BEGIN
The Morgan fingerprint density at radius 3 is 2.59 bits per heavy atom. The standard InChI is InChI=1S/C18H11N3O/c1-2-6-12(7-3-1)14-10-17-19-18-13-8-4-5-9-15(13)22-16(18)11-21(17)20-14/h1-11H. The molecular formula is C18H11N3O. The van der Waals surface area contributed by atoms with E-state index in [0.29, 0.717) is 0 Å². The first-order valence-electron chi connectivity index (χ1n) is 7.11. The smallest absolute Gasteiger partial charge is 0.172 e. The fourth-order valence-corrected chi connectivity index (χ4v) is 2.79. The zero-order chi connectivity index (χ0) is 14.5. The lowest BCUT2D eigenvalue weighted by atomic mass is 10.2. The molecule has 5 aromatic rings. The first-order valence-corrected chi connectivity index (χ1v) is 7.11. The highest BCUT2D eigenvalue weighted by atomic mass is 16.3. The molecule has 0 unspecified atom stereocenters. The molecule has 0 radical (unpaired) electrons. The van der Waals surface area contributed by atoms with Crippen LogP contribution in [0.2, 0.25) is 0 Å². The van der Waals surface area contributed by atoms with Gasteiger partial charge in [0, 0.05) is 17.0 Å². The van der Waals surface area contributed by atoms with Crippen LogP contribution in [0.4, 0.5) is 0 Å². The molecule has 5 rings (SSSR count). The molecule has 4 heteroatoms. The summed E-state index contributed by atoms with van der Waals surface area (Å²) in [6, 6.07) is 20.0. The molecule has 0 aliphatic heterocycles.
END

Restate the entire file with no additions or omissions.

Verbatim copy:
The Morgan fingerprint density at radius 3 is 2.59 bits per heavy atom. The standard InChI is InChI=1S/C18H11N3O/c1-2-6-12(7-3-1)14-10-17-19-18-13-8-4-5-9-15(13)22-16(18)11-21(17)20-14/h1-11H. The molecular formula is C18H11N3O. The van der Waals surface area contributed by atoms with E-state index in [0.29, 0.717) is 0 Å². The first-order valence-electron chi connectivity index (χ1n) is 7.11. The smallest absolute Gasteiger partial charge is 0.172 e. The fourth-order valence-corrected chi connectivity index (χ4v) is 2.79. The zero-order chi connectivity index (χ0) is 14.5. The lowest BCUT2D eigenvalue weighted by atomic mass is 10.2. The molecule has 5 aromatic rings. The first-order valence-corrected chi connectivity index (χ1v) is 7.11. The highest BCUT2D eigenvalue weighted by atomic mass is 16.3. The molecule has 0 unspecified atom stereocenters. The molecule has 0 radical (unpaired) electrons. The van der Waals surface area contributed by atoms with Crippen LogP contribution in [0.2, 0.25) is 0 Å². The van der Waals surface area contributed by atoms with Gasteiger partial charge in [0, 0.05) is 17.0 Å². The van der Waals surface area contributed by atoms with Crippen LogP contribution in [0.4, 0.5) is 0 Å². The molecule has 5 rings (SSSR count). The molecule has 4 heteroatoms. The summed E-state index contributed by atoms with van der Waals surface area (Å²) in [6, 6.07) is 20.0. The molecule has 0 aliphatic heterocycles.